First Faculty Council Discusses Admissions, Student Experience, and Rankings

Honghu Wang (1L)

The first Faculty Council meeting of this academic year took place on October 4. Admissions and Student Experience Survey results were presented, law school rankings were announced, and the sandwiches were delicious.  

Student Government

Students’ Law Society (SLS) President Katie Longo highlighted the Society’s priorities for this year, namely: (1) working towards reconciliation and supporting Indigenous students at the law school; (2) promoting good government and democratic processes; and (3) hosting accessible social events for students and creating a wider conversation about the meaning of accessibility. To those ends, she spoke of continuing the mandatory Blanket Exercises for all SLS executives and earmarked funding for the Indigenous Law Students’ Association, holding more town halls, and providing anonymous avenues for student feedback.

Graduate Law Students’ Association (GLSA) President Haim Abraham expressed gratitude for the graduate program team, the success of the graduate students’ orientation, and the space in Falconer Hall for graduate students. He said that the GLSA is looking forward to integrating the graduate students and program into the Faculty more generally.


Professor Ben Alarie unveiled the JD Admissions Report. There were no dramatic changes year over year, though there was a slight increase in applications: for 2017–18, there were 2199 applications to the program, 354 offers made, and 207 students registered, representing an offer rate (offers / applications) of 16%, which is up by one point. The yield rate (acceptances / offers) of 58% is down by five points. 84% of students are the first in their family to attend law school and the majority of students speak more than one language.

Ms. Longo asked why socioeconomic status was not requested by the Faculty at all, noting that students from lower-income backgrounds were more likely to self-report difficulty integrating into the law school. Prof. Alarie replied that admissions is completely needs-blind, while financial aid better addresses those concerns.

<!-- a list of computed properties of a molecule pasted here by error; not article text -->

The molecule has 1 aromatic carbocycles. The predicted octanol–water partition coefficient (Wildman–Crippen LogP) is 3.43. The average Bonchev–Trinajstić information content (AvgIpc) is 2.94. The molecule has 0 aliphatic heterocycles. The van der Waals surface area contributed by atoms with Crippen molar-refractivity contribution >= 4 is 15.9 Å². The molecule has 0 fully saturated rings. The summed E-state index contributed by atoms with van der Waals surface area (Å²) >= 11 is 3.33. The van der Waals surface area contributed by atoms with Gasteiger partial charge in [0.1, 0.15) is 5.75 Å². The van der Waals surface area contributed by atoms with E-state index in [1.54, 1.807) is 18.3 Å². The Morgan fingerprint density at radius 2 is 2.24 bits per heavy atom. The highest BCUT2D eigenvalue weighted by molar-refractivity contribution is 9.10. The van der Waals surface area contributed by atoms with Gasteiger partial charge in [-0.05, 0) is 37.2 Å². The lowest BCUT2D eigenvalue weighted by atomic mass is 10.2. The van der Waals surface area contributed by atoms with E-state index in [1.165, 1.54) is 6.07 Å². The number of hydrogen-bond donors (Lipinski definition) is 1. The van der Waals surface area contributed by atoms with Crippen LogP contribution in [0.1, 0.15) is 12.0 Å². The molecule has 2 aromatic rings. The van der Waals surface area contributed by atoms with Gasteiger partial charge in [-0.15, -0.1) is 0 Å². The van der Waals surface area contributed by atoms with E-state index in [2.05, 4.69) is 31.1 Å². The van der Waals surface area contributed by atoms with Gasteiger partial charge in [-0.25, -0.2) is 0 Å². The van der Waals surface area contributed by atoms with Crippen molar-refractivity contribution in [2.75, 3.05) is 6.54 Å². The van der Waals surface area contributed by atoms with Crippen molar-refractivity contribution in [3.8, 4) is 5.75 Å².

Student Experience Survey

Assistant Dean Alexis Archbold presented the Student Experience Survey results. The response rate was about 40% and evenly split by year.

Respondents generally reported satisfaction with academic support, social events, and employment, while reporting mixed satisfaction with support of overall well-being. They were generally satisfied with the law school environment and student services.

Students that requested accommodations, amounting to 15% of respondents, reported mixed feelings about accommodations through Accessibility Services, though accommodations through the law school were generally viewed positively. Most students were somewhat satisfied with the Faculty providing opportunities to deepen the understanding of Indigenous Law and the history of colonialism. Finally, 75% of respondents would recommend U of T Law to someone thinking of attending law school.

Truth and Reconciliation Implementation Committee Report

Professor Douglas Sanderson provided an update on the TRC Committee. He spoke of the Committee developing best practices regarding honorariums and inviting elders, the success of the Blanket Exercise, and entering into a community relationship with the Mississaugas of New Credit.


Dean Iacobucci opened the meeting by highlighting the new Times Higher Education World University Rankings 2018, in which the University of Toronto ranked tenth among law schools.

Awards and Financial Endowment

The Council approved about $351,000 in financial endowments to support financial aid.